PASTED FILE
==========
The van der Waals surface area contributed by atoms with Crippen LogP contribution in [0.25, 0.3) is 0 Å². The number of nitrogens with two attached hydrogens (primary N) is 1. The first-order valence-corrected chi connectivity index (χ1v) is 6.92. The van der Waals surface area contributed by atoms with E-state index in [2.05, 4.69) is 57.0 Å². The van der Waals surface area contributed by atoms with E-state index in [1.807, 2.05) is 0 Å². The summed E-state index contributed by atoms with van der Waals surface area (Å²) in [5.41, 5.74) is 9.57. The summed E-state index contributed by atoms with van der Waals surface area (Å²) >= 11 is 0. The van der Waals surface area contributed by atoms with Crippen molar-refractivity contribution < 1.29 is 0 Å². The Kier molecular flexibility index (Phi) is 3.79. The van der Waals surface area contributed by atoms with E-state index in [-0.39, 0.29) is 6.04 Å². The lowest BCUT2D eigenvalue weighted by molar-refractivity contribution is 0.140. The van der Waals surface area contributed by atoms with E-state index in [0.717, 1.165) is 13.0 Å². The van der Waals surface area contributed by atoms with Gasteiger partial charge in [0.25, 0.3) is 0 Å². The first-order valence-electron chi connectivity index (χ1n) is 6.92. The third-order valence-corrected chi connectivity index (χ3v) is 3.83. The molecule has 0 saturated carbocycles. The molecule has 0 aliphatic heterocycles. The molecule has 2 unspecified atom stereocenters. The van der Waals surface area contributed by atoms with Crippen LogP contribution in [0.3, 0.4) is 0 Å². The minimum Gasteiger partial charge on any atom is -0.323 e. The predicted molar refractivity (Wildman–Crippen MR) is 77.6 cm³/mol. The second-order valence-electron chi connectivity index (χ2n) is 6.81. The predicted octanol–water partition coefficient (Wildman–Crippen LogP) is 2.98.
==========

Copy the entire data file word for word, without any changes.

The van der Waals surface area contributed by atoms with Crippen LogP contribution in [0.25, 0.3) is 0 Å². The number of nitrogens with two attached hydrogens (primary N) is 1. The first-order valence-corrected chi connectivity index (χ1v) is 6.92. The van der Waals surface area contributed by atoms with E-state index in [2.05, 4.69) is 57.0 Å². The van der Waals surface area contributed by atoms with E-state index in [1.807, 2.05) is 0 Å². The summed E-state index contributed by atoms with van der Waals surface area (Å²) in [5.41, 5.74) is 9.57. The summed E-state index contributed by atoms with van der Waals surface area (Å²) >= 11 is 0. The van der Waals surface area contributed by atoms with Crippen molar-refractivity contribution < 1.29 is 0 Å². The Kier molecular flexibility index (Phi) is 3.79. The van der Waals surface area contributed by atoms with E-state index in [-0.39, 0.29) is 6.04 Å². The lowest BCUT2D eigenvalue weighted by molar-refractivity contribution is 0.140. The van der Waals surface area contributed by atoms with E-state index in [0.717, 1.165) is 13.0 Å². The van der Waals surface area contributed by atoms with Gasteiger partial charge in [0.25, 0.3) is 0 Å². The first-order valence-electron chi connectivity index (χ1n) is 6.92. The third-order valence-corrected chi connectivity index (χ3v) is 3.83. The molecule has 0 saturated carbocycles. The molecule has 0 aliphatic heterocycles. The molecule has 2 unspecified atom stereocenters. The van der Waals surface area contributed by atoms with Crippen LogP contribution in [0.3, 0.4) is 0 Å². The minimum Gasteiger partial charge on any atom is -0.323 e. The predicted molar refractivity (Wildman–Crippen MR) is 77.6 cm³/mol. The second-order valence-electron chi connectivity index (χ2n) is 6.81. The predicted octanol–water partition coefficient (Wildman–Crippen LogP) is 2.98.